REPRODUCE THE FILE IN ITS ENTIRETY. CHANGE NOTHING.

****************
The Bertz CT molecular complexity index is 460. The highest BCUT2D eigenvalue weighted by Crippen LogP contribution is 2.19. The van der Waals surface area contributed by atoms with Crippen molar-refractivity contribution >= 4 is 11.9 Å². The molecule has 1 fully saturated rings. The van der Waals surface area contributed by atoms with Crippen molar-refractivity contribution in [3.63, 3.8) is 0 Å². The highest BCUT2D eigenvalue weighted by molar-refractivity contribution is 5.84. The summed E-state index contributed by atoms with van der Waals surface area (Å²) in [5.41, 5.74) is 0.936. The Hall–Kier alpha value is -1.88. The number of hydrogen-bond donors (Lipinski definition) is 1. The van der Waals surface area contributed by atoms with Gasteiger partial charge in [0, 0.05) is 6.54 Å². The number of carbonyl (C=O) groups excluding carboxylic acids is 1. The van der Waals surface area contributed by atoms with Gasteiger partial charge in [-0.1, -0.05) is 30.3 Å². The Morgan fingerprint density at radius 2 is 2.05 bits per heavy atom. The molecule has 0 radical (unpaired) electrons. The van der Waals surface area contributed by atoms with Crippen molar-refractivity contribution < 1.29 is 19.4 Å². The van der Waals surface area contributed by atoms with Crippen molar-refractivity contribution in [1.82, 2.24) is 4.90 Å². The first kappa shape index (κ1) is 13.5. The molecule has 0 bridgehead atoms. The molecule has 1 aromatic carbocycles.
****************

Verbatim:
The Bertz CT molecular complexity index is 460. The highest BCUT2D eigenvalue weighted by Crippen LogP contribution is 2.19. The van der Waals surface area contributed by atoms with Crippen molar-refractivity contribution >= 4 is 11.9 Å². The molecule has 1 fully saturated rings. The van der Waals surface area contributed by atoms with Crippen molar-refractivity contribution in [3.63, 3.8) is 0 Å². The highest BCUT2D eigenvalue weighted by molar-refractivity contribution is 5.84. The summed E-state index contributed by atoms with van der Waals surface area (Å²) in [5.41, 5.74) is 0.936. The Hall–Kier alpha value is -1.88. The number of hydrogen-bond donors (Lipinski definition) is 1. The van der Waals surface area contributed by atoms with Gasteiger partial charge in [0, 0.05) is 6.54 Å². The number of carbonyl (C=O) groups excluding carboxylic acids is 1. The van der Waals surface area contributed by atoms with Gasteiger partial charge in [-0.1, -0.05) is 30.3 Å². The Morgan fingerprint density at radius 2 is 2.05 bits per heavy atom. The molecule has 0 radical (unpaired) electrons. The van der Waals surface area contributed by atoms with Crippen molar-refractivity contribution < 1.29 is 19.4 Å². The van der Waals surface area contributed by atoms with Crippen molar-refractivity contribution in [1.82, 2.24) is 4.90 Å². The first kappa shape index (κ1) is 13.5. The molecule has 0 bridgehead atoms. The molecule has 1 aromatic carbocycles.